We need to make space travel irritating.

In the 50s, space travel was all possibilities. Most people just thought going to the moon was impossible. There’s something romantic about doing the impossible. Now we know that going to the moon is just expensive. That’s not nearly as romantic, but what an incredible leap forward: to go from impossible to expensive. Unfortunately for us humans, the job before us now is to go from expensive to reasonable. There’s no romance at all in being reasonable, but if we are to colonize space that is precisely what we need to be. Anyone can look at a $30 million dollar price tag for getting one person to the ISS for a week and conclude that large scale human migration off the planet isn’t in the cards right now. It isn’t. Multi-staged, disposable, chemical-fueled rockets were never going to get the job done for establishing a true space-faring civilization. That infrastructure, a true low cost freeway to space, looks as impossible to us now as going to the moon did in the 50s.

But we went to the moon.

Routine access to space isn’t going to look like a few people sitting on top of a skyscraper full of explosive propellants. It’s going to look very different. It’s probably going to look boring. That’s when we’ll know we’ve succeeded. When we’ve changed space travel from impossible to expensive to reasonable and finally to irritating we’ll know we’re a space-faring people.

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4 Responses to We need to make space travel irritating.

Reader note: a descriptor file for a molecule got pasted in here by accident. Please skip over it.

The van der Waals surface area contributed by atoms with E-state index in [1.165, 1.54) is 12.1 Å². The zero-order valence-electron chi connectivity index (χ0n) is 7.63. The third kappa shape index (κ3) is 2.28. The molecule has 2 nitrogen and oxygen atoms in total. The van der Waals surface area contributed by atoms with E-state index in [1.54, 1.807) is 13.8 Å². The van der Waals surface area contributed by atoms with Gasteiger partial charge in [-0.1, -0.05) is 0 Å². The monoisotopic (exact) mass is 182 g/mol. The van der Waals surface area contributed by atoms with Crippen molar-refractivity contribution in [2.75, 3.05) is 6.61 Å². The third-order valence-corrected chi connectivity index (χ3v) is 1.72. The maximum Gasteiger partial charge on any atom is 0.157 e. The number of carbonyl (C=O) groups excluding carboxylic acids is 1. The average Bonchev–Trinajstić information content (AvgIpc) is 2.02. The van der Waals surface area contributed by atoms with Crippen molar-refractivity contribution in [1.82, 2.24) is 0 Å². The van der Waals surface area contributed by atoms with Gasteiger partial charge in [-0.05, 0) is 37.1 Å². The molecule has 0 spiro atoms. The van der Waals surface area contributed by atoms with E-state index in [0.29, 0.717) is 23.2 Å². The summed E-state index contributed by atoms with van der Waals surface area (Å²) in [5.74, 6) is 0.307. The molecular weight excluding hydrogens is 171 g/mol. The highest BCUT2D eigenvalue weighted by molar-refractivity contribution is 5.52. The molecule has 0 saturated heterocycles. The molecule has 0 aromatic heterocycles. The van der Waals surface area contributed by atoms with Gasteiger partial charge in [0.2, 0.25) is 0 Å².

1. Jim Perkins says:

    In theory, we may have already moved from impossible to expensively mundane…some people might find that irritating. Starting with the very successful deep space probes in the Voyager series (decades age) and extending to the Martian Viking landers and rovers, Spirit and Opportunity, we have shown fairly conclusively that we humans can conduct effective ‘touchy-feely’ exploration within the solar system without having to risk human lives. The escapades of the Martian rovers did capture the imagination of the world, even though most thought it was second-best at best, since no Armstrong-like human was teeing-up the first Martian mulligan (that’s the irritating part).
    I believe the future of planetary exploration (for the next century or so) will be through robotics. The delivery systems for these non-Will Robinson-like machines will need to be perfected…away from the multimillion dollar, present-day blast-off versions to an orbital assemblage system whereby components are (perhaps) manufactured and launched from an ISS. Propulsion systems dealing with nuclear material (irritating?) could shorten the travel times and size of these probes, and maybe even the overall costs.
    Alas, all this will not involve humans at the front line, and that attains the status of boring in some peoples’ eyes…unless we seek to employ the Honeymooners’ propulsion system that allowed Ralph (when properly irritated) to get Alice into lunar orbit.

    • john says:

      At this point the only real reason to put people in space is to learn about putting people in space. Learning how to protect biomass (us) out beyond the van Allen belts is not going to be easy, but we need to do it if we’re serious about this stuff. People will certainly learn more about Mars by going there than they can by sending robots, unless robots get lots, LOTS better at improvising, but the real reason to send people to Mars, to see if we can garden there, will have to await more sophisticated interplanetary infrastructure. But lots of people are thinking way outside the box on this problem right now (see space elevators and laser drives).

  2. Nick says:

    I can’t wait for my kid’s kids to get all uppity about taking the space bus.

    • john says:

      ExACTly!! Once we start whining about what a pain in the ass going to the moon is, we’ll know we’ve accomplished something!

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